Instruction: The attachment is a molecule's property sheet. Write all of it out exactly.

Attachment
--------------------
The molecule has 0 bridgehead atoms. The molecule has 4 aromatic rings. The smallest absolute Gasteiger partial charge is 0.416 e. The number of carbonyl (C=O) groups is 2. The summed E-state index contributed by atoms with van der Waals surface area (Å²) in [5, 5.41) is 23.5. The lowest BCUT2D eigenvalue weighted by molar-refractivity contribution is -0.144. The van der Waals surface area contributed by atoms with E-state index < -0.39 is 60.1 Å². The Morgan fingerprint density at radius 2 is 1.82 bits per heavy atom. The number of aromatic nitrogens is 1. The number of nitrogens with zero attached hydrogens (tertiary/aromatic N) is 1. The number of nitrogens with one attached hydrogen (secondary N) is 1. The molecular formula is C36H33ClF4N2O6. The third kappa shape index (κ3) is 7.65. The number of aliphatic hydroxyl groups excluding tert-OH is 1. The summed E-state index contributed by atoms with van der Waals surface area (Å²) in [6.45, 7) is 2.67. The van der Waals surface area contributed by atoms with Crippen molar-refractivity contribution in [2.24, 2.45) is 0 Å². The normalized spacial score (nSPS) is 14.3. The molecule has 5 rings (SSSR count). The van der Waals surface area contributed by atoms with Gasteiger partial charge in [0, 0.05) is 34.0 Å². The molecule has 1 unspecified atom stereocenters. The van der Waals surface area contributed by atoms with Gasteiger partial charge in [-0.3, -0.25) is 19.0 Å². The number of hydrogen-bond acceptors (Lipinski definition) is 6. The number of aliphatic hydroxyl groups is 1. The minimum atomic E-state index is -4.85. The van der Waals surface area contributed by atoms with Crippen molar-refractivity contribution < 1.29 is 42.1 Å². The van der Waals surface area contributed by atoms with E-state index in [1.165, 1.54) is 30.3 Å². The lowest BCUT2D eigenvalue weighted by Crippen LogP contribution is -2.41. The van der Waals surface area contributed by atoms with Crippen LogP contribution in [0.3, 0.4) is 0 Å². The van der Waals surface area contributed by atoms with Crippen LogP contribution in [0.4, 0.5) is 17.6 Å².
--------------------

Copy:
The molecule has 0 bridgehead atoms. The molecule has 4 aromatic rings. The smallest absolute Gasteiger partial charge is 0.416 e. The number of carbonyl (C=O) groups is 2. The summed E-state index contributed by atoms with van der Waals surface area (Å²) in [5, 5.41) is 23.5. The lowest BCUT2D eigenvalue weighted by molar-refractivity contribution is -0.144. The van der Waals surface area contributed by atoms with E-state index < -0.39 is 60.1 Å². The Morgan fingerprint density at radius 2 is 1.82 bits per heavy atom. The number of aromatic nitrogens is 1. The number of nitrogens with zero attached hydrogens (tertiary/aromatic N) is 1. The number of nitrogens with one attached hydrogen (secondary N) is 1. The molecular formula is C36H33ClF4N2O6. The third kappa shape index (κ3) is 7.65. The number of aliphatic hydroxyl groups excluding tert-OH is 1. The summed E-state index contributed by atoms with van der Waals surface area (Å²) in [6.45, 7) is 2.67. The van der Waals surface area contributed by atoms with Crippen molar-refractivity contribution in [2.24, 2.45) is 0 Å². The normalized spacial score (nSPS) is 14.3. The molecule has 5 rings (SSSR count). The van der Waals surface area contributed by atoms with Gasteiger partial charge in [0, 0.05) is 34.0 Å². The molecule has 1 unspecified atom stereocenters. The van der Waals surface area contributed by atoms with Gasteiger partial charge in [-0.3, -0.25) is 19.0 Å². The number of hydrogen-bond acceptors (Lipinski definition) is 6. The number of aliphatic hydroxyl groups is 1. The minimum atomic E-state index is -4.85. The van der Waals surface area contributed by atoms with Crippen molar-refractivity contribution < 1.29 is 42.1 Å². The van der Waals surface area contributed by atoms with E-state index in [1.165, 1.54) is 30.3 Å². The lowest BCUT2D eigenvalue weighted by Crippen LogP contribution is -2.41. The van der Waals surface area contributed by atoms with Crippen LogP contribution in [0.3, 0.4) is 0 Å². The van der Waals surface area contributed by atoms with Crippen LogP contribution in [0.4, 0.5) is 17.6 Å².